2013 marks not just 40 years of Roe v. Wade–and 10 years of The Revealer!–but 40 years of The Exorcist, the classic horror movie about piety and possession in a little girl’s upstairs bedroom. Besides tackling our all-time favorite subjects (the Catholic Church and your body!) The Exorcist has one of our favorite creepy actors, Max von Sydow (think Virgin Spring when von Sydow tosses a vagabond boy across the room to his death!).
Some anniversaries are for celebrating how much things have stayed the same; you’re still married, still an employee somewhere, still alive. Others are for examining how much things have changed. I don’t know which kind this is, as we think about the role of the Catholic Church in our lives–literally in our lives (and bodies) when it comes to health care. But the increment of 40 comes up a lot when you talk about medicine, culture and religion. Maybe media phenomenons like The Exorcist can help explain why?
Here’s a clip from W. Scott Poole’s 2010 book, Satan in America: The Devil We Know:
In major cities, long lines snaked around entire city blocks as moviegoers waited for an opportunity to see a film that had become a cultural sensation. Enormous crowds forced the management of Cinema One in midtown Manhattan to turn away fans that had waited four hours to get in to an opening show, starting a small riot. In the Chicago suburbs, complaints of noise and property damage heralded the film’s opening. In Beverly Hills, one theatre began showing the film at 8:00 AM to meet the enormous demand and still had to turn away thousands of people.
The Exorcist is based on a novel by William Peter Blatty. Blatty’s interest in demon possession was influenced by his own complicated relationship to Catholicism and inspired by a 1949 exorcism that had taken place in Mt. Rainer, Maryland, during Blatty’s student days at Georgetown University. The novel and the film tell the story of an adolescent girl named Regan (echoing the rebellious daughter of Lear in Shakespeare’s tragedy) possessed by the ancient demonic spirit called Pazuzu. Her mother is forced to turn to two priests, Father Karras and Father Merrin, as her daughter’s upstairs bedroom becomes a carnival of horrors. The bed floats, sacrileges abound, and blood and green vomit splatter as the camera pulls audiences into the small, claustrophobic room with the demonic child and embattled priests. The nuanced ending leaves many feeling that evil has triumphed.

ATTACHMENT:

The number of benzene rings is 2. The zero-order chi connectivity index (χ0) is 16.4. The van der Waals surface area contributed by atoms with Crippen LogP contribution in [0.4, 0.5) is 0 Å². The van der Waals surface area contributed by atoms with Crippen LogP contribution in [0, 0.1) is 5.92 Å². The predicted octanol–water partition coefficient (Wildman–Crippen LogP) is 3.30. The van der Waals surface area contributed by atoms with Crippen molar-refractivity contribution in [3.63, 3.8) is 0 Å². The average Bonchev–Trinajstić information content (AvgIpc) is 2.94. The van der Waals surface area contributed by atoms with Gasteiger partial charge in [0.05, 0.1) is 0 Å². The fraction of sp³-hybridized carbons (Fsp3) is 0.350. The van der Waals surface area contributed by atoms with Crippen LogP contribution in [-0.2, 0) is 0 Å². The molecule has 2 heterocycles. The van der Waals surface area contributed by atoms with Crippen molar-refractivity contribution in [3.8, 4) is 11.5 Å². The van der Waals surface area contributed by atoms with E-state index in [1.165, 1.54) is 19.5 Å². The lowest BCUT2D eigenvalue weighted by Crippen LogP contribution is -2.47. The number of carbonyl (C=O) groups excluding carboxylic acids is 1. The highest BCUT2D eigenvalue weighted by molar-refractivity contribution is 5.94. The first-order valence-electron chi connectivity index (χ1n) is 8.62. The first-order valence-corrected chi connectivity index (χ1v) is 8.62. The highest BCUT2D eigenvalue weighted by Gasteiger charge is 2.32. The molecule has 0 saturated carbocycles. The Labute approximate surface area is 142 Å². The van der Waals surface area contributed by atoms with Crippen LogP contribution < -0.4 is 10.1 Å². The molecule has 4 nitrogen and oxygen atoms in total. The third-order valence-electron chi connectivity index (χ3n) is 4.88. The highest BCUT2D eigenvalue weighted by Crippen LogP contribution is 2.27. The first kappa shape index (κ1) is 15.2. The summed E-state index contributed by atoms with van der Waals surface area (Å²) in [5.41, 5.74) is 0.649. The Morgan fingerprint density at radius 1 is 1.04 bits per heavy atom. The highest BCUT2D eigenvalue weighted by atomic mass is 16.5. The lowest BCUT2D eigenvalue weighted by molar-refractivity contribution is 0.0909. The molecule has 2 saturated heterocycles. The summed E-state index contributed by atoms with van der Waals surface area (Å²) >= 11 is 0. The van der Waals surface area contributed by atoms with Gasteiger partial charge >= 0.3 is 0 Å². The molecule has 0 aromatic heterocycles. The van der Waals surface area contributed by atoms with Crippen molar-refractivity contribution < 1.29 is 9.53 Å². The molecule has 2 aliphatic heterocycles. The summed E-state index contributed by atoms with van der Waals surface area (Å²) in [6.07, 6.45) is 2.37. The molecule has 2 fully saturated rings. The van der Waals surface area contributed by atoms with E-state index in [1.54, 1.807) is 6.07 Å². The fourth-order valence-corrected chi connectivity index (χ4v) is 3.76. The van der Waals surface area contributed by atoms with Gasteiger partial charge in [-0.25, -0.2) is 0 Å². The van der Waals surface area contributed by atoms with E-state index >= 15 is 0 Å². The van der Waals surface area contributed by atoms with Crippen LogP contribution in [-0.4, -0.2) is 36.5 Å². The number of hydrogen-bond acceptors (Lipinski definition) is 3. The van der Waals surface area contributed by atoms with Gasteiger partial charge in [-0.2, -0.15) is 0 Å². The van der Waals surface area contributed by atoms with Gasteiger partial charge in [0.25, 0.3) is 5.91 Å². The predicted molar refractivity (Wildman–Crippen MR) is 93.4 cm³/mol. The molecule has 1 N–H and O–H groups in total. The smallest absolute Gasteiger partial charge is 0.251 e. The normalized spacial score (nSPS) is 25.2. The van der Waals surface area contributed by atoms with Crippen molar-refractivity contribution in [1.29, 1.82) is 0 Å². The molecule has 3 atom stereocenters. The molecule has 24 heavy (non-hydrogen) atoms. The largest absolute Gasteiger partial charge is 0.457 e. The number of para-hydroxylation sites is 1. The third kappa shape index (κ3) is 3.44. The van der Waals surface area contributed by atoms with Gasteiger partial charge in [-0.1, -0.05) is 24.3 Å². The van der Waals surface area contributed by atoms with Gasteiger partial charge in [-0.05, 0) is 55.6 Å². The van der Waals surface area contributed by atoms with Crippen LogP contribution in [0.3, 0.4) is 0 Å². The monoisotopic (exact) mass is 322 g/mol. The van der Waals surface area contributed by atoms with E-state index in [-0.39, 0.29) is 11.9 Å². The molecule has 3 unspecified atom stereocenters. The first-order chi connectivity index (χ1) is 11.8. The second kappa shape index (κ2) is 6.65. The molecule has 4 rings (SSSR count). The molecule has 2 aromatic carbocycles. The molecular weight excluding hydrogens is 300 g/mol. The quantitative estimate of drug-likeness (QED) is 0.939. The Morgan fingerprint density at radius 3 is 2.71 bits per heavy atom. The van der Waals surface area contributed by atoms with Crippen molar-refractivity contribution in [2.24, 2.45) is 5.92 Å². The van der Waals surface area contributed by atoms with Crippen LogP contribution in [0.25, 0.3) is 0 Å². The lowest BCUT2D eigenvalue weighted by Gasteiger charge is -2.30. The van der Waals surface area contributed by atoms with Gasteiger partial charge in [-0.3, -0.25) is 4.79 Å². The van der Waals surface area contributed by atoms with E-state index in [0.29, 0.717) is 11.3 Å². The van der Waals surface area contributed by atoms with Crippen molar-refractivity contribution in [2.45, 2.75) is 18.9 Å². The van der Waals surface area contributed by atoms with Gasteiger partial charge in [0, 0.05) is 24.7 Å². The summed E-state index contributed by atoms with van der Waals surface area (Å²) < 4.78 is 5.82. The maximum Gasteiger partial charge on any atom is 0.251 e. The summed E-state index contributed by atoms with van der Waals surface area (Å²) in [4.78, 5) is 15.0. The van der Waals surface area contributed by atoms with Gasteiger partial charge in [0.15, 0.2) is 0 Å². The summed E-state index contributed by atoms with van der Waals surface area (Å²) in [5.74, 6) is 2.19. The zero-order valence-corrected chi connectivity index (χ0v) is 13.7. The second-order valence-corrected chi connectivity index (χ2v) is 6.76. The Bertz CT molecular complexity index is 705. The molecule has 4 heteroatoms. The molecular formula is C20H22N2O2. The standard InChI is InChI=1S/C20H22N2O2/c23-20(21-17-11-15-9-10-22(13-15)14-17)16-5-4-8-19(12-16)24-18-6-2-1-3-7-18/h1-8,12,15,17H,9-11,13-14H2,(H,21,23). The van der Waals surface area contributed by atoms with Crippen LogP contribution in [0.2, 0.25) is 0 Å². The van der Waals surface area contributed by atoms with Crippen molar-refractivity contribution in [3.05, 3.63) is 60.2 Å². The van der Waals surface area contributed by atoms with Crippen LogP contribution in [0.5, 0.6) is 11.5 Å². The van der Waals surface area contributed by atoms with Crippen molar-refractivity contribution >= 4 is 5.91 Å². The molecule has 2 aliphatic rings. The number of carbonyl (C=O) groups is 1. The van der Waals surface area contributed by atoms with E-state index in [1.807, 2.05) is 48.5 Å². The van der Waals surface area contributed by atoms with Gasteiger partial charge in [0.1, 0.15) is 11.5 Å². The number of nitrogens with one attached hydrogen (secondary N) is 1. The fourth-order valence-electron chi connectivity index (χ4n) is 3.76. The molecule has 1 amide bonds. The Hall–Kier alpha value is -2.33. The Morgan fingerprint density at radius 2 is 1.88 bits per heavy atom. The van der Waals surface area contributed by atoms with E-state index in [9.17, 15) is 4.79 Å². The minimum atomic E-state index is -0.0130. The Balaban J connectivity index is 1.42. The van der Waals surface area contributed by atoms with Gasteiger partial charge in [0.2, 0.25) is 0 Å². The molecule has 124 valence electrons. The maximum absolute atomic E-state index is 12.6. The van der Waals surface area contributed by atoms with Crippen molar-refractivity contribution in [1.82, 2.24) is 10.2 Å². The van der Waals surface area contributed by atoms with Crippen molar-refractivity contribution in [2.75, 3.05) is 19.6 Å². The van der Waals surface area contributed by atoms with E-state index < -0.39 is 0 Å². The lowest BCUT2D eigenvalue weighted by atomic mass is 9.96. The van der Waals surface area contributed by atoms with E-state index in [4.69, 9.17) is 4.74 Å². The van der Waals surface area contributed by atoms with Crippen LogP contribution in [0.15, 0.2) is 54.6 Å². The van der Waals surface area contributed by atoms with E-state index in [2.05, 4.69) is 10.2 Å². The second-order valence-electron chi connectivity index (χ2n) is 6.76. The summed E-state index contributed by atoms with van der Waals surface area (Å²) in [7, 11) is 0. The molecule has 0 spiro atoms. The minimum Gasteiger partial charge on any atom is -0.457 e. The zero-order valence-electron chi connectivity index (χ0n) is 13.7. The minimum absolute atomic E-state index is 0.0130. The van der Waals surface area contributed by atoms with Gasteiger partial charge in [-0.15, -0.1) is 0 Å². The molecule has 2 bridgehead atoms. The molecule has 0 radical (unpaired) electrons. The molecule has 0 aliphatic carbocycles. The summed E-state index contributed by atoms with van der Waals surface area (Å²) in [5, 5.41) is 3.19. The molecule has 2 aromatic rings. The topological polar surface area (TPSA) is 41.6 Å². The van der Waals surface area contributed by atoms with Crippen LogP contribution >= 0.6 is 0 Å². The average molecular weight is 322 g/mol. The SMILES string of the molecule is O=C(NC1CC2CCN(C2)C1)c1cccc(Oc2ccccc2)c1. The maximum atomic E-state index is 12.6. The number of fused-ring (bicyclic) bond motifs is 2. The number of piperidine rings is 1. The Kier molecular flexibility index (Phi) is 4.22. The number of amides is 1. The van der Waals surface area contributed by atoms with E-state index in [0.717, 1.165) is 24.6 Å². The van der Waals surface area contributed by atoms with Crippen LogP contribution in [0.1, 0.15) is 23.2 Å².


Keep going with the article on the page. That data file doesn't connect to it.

Audience reactions at the time represented a phenomenon in and of themselves. Only days after the film’s nationwide release, reports began to filter in of a bizarre physical and psychological reaction that American audiences were having in response to the disturbing images on the screen. Although some of these reports, especially those hyped by theatre managers, can be attributed to efforts at free publicity, hundreds of people did have reactions that ranged from vomiting, to weeks of nightmares to, in a slim number of cases, psychological breakdowns.
The Exorcist, both in the story it told and the cultural impact it made, had implications that stretched far beyond its power to overwhelm audiences. The film drew on images of demonic evil that went back to the American founding and stretched back through the Middle Ages. It inaugurated a moment in American cultural life when the devil occupied a place in public discourse not held at any time or place in America since the New England settlements of the seventeenth century. While Satan had always been a primary site for the construction of American notions of innocence and of evil, by the 1980s the demonic had become a central cultural discourse, a social mechanism that worked on multiple levels of American religion and popular entertainment.